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  • Minister of Education, Hon. Rev. Ronald Thwaites, is urging Jamaicans to be proud of and protect the country’s rich heritage.
  • The Education Minister was addressing the launch at Jamaica Day 2016 at the Excelsior Community College in Kingston today (February 16).
  • The day, under the theme: ‘Celebrating Jamaica, Promoting the Arts’, will feature presentations in music, dance, drama, visual arts, theatre/film, designing, literary and culinary arts, among others.

Minister of Education, Hon. Rev. Ronald Thwaites, is urging Jamaicans to be proud of and protect the country’s rich heritage.

“Jamaica is a good place to be born. Our culture is a noble and dignified one and we must not allow it to be smirched and downgraded by all kinds of influences, most of them from abroad,” he said.

The Education Minister was addressing the launch at Jamaica Day 2016 at the Excelsior Community College in Kingston today (February 16).

On Friday, March 4, schools from across the island will celebrate Jamaica Day, with children showcasing activities highlighting the creative industries.

The day, under the theme: ‘Celebrating Jamaica, Promoting the Arts’, will feature presentations in music, dance, drama, visual arts, theatre/film, designing, literary and culinary arts, among others.

The official Jamaica Day celebration will take place at the St. Mary’s Technical High School in Richmond, but other schools are being encouraged to organise activities and events that are central to this year’s theme.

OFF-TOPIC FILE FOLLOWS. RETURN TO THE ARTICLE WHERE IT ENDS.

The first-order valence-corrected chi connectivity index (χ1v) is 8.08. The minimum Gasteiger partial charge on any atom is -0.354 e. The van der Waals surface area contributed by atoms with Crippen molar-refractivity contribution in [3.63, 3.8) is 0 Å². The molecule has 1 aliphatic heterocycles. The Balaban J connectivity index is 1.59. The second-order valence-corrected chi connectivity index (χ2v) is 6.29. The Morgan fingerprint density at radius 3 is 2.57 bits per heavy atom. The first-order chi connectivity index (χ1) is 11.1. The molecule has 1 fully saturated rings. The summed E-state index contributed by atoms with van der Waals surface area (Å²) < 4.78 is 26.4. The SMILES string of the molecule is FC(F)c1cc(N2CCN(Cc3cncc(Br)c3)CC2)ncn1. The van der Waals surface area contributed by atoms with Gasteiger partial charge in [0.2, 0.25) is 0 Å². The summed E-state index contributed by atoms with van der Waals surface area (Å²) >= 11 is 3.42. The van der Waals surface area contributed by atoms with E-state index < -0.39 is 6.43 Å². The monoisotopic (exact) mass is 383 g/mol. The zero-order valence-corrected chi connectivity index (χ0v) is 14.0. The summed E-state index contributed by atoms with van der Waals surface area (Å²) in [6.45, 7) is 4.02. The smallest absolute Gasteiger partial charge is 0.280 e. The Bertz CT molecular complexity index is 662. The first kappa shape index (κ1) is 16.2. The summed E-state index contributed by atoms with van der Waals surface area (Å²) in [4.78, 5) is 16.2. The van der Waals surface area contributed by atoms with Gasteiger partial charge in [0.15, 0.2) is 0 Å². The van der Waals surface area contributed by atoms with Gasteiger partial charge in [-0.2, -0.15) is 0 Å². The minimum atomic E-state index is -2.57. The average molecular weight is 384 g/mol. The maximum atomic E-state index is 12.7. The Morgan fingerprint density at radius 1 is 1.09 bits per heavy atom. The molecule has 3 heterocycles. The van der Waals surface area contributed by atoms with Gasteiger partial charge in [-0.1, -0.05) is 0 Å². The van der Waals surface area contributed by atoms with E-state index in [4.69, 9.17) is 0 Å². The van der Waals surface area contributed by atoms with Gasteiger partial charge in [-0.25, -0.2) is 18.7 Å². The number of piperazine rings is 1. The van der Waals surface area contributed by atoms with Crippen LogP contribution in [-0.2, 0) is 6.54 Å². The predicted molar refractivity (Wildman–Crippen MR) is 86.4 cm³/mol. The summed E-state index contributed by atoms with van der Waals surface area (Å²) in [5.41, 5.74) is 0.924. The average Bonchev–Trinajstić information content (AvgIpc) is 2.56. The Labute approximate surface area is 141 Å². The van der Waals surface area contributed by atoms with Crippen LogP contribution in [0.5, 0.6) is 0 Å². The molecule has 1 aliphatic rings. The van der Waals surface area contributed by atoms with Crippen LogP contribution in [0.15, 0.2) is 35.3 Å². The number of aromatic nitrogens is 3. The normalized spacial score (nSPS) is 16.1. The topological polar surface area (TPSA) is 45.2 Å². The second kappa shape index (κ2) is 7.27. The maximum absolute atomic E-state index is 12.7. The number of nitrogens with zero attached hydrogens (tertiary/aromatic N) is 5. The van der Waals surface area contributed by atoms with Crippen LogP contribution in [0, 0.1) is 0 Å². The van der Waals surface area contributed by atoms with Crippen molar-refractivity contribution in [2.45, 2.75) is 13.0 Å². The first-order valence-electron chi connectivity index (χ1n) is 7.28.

“For Jamaica Day 2016, let us celebrate the artist or artiste in each one of us because we are a creative and expressive people,” Rev. Thwaites said.

He noted that Jamaica Day activities offer the opportunity to reflect on the country’s heritage and to instil in children a sense of national pride.

“This includes giving and reinforcing a positive view of ourselves. (For) this Jamaica Day and always in our schools, let us be happy that we are who we are. We don’t belong to any other colour or any other class or any other place,” he pointed out.

As part of the process to instil national pride, the Ministry has produced textbooks exploring the lifestyles, philosophies and way of life of the country’s National Heroes.

The teaching of civics was incorporated in the curriculum of schools in the 2012/13 academic year to mark the 125th anniversary of Marcus Garvey’s birth. The teachings of Garvey form a major component of the curriculum.

The Education Minister urged Jamaicans to recognise that “there is huge and inherent talent in each and every one of us…and it is through arts and culture that many of our children express their excellence and that can be used as prisms through which to learn other things.”

He noted that the integration of artistic skills with competences in science, technology, engineering and mathematics is critical going forward.

Jamaica Day is part of the Ministry of Education’s Culture in Education Programme. It seeks to celebrate the many markers of our unique “Jamaicanness” and the country’s contribution to the world, which is represented in our continuous striving for excellence and greatness.